David Frankel's The Big Year is a lovely and loving little movie. The co-stars Jack Black, Steve Martin and Owen Wilson clearly had a good time making it. Their characters are avid birders strenuously competing in a year-long quest to log the most bird sightings. It is a sport requiring both the athletic prowess to scale challenging terrain and encyclopedic knowledge of bird songs, migrations, and all things ornithological. It also takes oodles of free time and money. Owen Wilson's Kenny Bostick is the reigning champion out to break his own record. Steve Martin's Stu Preissler is in a perpetual state of trying to retire as CEO of a company he has built  into enormous success. By contrast Jack Black's Brad Harris is a loser who still lives with his parents, yet they support his passion. Like any story of this sort, the birding ultimately functions as a catalyst for the greater lessons each character discovers about himself through the journey.

Brett Ratner's Tower Heist is just that, a heist movie, but with a Robin Hood-y twist. There is the evil Wall Street owner of the ritzy high-rise penthouse, Arthur Shaw played by Alan Alda, juxtaposed with the ensemble of building staff and residents headed up by Ben Stiller and augmented with some street cred supplied by Eddie Murphy. Shaw is meant to be a stand-in for a Bernie Madoff-type who has bilked the staff of their life's savings, and the plot turns on setting that wrong right. It is a nice little entertainment, though if you suffer from vertigo, as I do, you will want to spend much of the movie with your eyes squeezed shut.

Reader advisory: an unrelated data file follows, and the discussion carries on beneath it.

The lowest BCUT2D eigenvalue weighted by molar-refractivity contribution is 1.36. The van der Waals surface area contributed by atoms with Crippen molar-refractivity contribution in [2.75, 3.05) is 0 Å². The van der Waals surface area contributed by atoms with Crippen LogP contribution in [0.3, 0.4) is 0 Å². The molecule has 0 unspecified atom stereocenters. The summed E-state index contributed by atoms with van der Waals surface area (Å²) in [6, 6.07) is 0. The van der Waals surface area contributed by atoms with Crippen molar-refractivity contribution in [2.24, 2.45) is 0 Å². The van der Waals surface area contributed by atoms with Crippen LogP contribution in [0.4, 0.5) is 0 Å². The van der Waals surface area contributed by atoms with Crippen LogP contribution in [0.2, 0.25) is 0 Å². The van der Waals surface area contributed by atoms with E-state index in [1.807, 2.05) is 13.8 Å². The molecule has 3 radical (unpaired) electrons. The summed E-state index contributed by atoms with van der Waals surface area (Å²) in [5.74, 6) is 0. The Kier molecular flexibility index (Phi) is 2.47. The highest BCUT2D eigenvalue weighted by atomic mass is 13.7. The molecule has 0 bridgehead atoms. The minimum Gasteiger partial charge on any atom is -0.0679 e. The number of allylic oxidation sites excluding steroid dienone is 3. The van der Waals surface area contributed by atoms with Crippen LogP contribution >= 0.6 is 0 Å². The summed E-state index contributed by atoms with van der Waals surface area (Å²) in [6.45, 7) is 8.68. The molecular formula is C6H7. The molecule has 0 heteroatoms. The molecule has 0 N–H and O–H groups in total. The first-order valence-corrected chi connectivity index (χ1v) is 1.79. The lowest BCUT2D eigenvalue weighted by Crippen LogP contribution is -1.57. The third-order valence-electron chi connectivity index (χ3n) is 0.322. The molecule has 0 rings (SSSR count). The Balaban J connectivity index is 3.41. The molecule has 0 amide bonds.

Matthew McConaughey turns in a sure-fire performance as Mick Haller, the corrupt Lincoln Lawyer who defends low lifes from the back seat of his chauffeur-driven Lincoln Town Car on a cash up front basis. LA gets a sleazy, noir look from director Brad Furman adapting Michael Connelly's book. Marisa Tomei and William Macy head up a super supporting cast as Mick's spunky ex-wife and his private investigator friend. A nice twist on the classic hard-boiled detective. Have some fun!